2018 taxes: what can you expect under our new tax code

The Tax Cuts and Jobs Act (herein TCJA) is the largest tax reform since 1996. The questions started last tax season and continue into this one. Since so many people have reached out, I wanted to go ahead and address what I think are the best and worst parts of the reform


Increased standard deduction

What is it? In 2017, the standard deduction was $6,350 for single filers ($12,700 for joint). The TCJA increases this amount to $12,000 for single filers ($24,000 for joint).

What does that mean to you? A lot. Fewer and fewer taxpayers have been able to meet the thresholds for itemization for many years. This reform takes an additional $12,000 of income per married couple and turns it into income exempt from federal income tax. If you are being taxed at 10% the tax savings will be $1,200.

Lower tax rates

What is it?  The TCJA not only lowered tax rates, but it also expanded the brackets.

What does it mean to you? You can make more and stay within the same bracket which is now taxed at a lower rate. Married couples can now make up to $77,400 of taxable income (income remaining after the application of the standard deduction) and be taxed at only 12%. In 2017, a married couple with the same amount of taxable income would be taxed at 25%!

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Increased Child Tax Credit

What is it? The Child Tax Credit was established in 1997 as a $400 credit for each child under age 17. Over the years it was increased. In 2017, the credit was for $1,000 per child under the age of 17, with an additional credit of $1,000 for certain income thresholds that was refundable. Under our new code, the credit is for $2,000 per child under the age of 17, with up to $1,400 of the credit being refundable!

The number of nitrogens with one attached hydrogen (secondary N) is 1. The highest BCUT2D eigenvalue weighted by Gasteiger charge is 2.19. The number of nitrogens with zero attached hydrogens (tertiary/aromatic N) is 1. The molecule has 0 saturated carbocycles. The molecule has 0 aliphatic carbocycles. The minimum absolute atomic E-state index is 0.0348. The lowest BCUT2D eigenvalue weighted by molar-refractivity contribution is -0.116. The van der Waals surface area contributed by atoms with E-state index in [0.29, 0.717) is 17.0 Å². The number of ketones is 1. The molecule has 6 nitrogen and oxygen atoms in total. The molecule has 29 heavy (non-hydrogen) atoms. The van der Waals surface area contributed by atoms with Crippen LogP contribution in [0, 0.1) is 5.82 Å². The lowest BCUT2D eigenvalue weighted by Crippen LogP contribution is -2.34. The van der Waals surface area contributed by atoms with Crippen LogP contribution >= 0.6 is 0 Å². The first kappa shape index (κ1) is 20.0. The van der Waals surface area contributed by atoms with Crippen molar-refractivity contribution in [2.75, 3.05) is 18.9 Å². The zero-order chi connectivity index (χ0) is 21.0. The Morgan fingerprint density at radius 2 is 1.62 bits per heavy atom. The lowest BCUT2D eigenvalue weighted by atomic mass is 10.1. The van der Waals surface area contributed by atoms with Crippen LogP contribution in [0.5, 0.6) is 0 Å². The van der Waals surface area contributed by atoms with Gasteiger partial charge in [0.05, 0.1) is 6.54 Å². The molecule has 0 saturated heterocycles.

What does it mean to you? More tax savings! In additional to more savings, the credit doesn’t begin to phase out until you reach an income of $200,000 for single taxpayers or $400,000 for joint filers.

Alternative Minimum Tax changes

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What is it?Amt was designed to keep wealthy taxpayers from using loopholes to avoid being taxed on certain sums of money. Since it was not being updated annually for inflation, over time it began to impact more and more of the middle class. It became known as the “absolute maximum tax” by practioners.

What does it mean to you? Luckily, the TCJA has provided temporary relief to many middle class taxpayers by making it so that only taxpayers making over $191,500 (married) AMT income would pay the tax.

Section 199-A Deduction

What is it? Section 199-A was designed to offset the heavy corporate tax cuts in the TCJA. This provision applies to sole proprietors, partners in partnerships, and members of S-corporations and LLCs. 20% of the Qualified Business Income from these forms of business will now be deducted before tax is applied!

What does it mean to you? You aren’t disadvantaged by owning one of these types of businesses. There is no need to revoke your S-election or restructure your business to capitalize on the TCJA. Additionally, if you are already accustomed to paying a high rate on your pass through income, your pockets will be thanking you this filing season!


Eliminated Personal and Dependent Exemptions

What is it? In 2017, every person included on a return resulted in an additional $4,050 in additional income excluded from taxation. The TCJA eliminated these exemptions entirely.

What does it mean to you? Nothing, if you are married with no dependents. However, a married couple with one child will see an increase of taxable income of $850. For each additional child, $4,050 of previously tax free income will be taxed. For a family with 5 children the result is $17,050 of previously untaxed dollars being included for tax purposes.

Loss of Certain Itemized Deductions

What is it? The TCJA eliminated miscellaneous itemized deductions. Among the largest of these: employee work expenses.

What does it mean to you? If you work in a trade that requires you to spend unreimbursed dollars on travel, meals, union dues, etc. these amounts are no longer a tax write off for you. For many taxpayers this will make the difference between being able to itemize or not.


Some Cuts Come with an Expiration Date

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What is it? Not all the cuts last forever. In fact, many of the cuts impacting the lower to middle income taxpayers expire in 2025.

What does it mean to you? 23 provisions are set to expire unless they are renewed / revamped. Among them are: reduced income tax rates for individuals, increased child tax credit, increased standard deduction and AMT exemption. Without those provisions, the TCJA will become expensive for many middle class taxpayers.

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